Although I love my daughter, I have never loved how sneaky she can be. After she kept coming home from dental checkups with cavities, I told her that candy had to stay out of our house until her checkups improved. Well, she found a loophole in our agreement, and she kept eating candy at friends' houses and at school. I realized I was fighting a losing battle, so I asked her dentist what we could do. He told me that she was a good candidate for a dental sealant that coated her teeth and protected them from decay. I could not believe there was such an easy way to help improve her smile. I had the sealant applied to her molars, and she hasn't had a cavity since! I created this blog to spread the word about how well dental sealants can work to help preserve children's smiles.
Having a tooth removed is an unpleasant experience under any circumstances. Yet for the small percentage of people who develop the painful post-operative condition known as dry socket, this unpleasant experience can become a full-fledged nightmare. If you would like to learn more about this painful condition, read on. This article will answer three of the most common questions asked about dry socket.
What is dry socket?
Dry socket, also known by the more formal name of alveolar osteitis, is a condition that may be developed following a tooth extraction. Luckily, this problem is relatively rare, afflicting only 2 to 5 percent of people. For those who do develop dry socket, however, the pain can be almost cripplingly intense.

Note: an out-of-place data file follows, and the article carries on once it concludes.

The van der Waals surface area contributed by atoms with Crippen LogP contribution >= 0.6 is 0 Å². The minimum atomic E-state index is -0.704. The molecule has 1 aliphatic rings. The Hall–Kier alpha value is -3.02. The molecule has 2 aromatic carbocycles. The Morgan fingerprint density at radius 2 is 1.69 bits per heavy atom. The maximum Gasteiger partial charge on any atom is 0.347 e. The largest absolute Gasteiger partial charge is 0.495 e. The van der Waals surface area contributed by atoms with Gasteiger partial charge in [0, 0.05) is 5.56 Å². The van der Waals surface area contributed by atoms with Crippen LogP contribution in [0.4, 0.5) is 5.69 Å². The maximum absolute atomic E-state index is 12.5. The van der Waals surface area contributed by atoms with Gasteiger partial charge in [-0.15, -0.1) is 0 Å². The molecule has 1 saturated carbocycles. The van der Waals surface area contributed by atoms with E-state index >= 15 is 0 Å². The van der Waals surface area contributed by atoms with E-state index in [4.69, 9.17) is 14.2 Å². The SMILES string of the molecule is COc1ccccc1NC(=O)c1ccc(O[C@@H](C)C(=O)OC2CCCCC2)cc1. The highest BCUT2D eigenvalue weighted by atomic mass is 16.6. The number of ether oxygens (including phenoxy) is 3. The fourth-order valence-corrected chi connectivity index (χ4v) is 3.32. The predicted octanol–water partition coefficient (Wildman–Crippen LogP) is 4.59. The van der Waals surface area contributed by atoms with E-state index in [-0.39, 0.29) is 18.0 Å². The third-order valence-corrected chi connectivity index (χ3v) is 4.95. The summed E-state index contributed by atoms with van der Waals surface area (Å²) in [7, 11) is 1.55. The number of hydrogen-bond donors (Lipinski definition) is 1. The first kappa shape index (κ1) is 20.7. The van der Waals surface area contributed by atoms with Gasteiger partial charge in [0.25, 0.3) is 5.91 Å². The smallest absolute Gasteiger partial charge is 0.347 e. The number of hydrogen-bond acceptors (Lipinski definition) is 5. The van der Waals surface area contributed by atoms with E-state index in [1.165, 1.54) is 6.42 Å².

This pain is caused by inflammation in or around the alveolar bone--the bone containing the socket in which your former tooth was housed. There is generally a period of a few days after the extraction before the pain has started. During this time, as part of your body's natural healing process, blood will have begun to form a clot in the socket. Dry socket occurs when this blot clot dissolves or is jarred loose, leaving the bone beneath it painfully exposed to any and all stimuli.
How is dry socket treated?
Perhaps the toughest thing about dry socket is that there is really no way to remedy the problem except to let the body naturally heal itself. Unfortunately, this process may take several weeks. During that time, your dentist will likely apply a medicinal dressing to help protect the socket and to promote speedy healing. In addition, they may write you a prescription for antibiotics, in order to help keep the socket from getting infected.
Is there any way to lower the chance of developing a dry socket?
While it is not always possible to avoid developing socket, there are indeed certain things you can do to reduce the likelihood. Because smokers are at an especial risk, it is recommended that patients should avoid all tobacco use for the 24 hours preceding the surgery, and the 48 hours following. This will allow your body to do its healing unimpeded.
Women who take birth control pills may also have more acute chances of developing dry socket. This has to do with estrogen's affect on the body's ability to heal from wounds. However, the risk can be minimized by planning the surgery so that it falls at a time of the month when you are receiving the lowest dose of estrogen.
Contact a professional like Dr. Roland DiGregorio to learn more.Share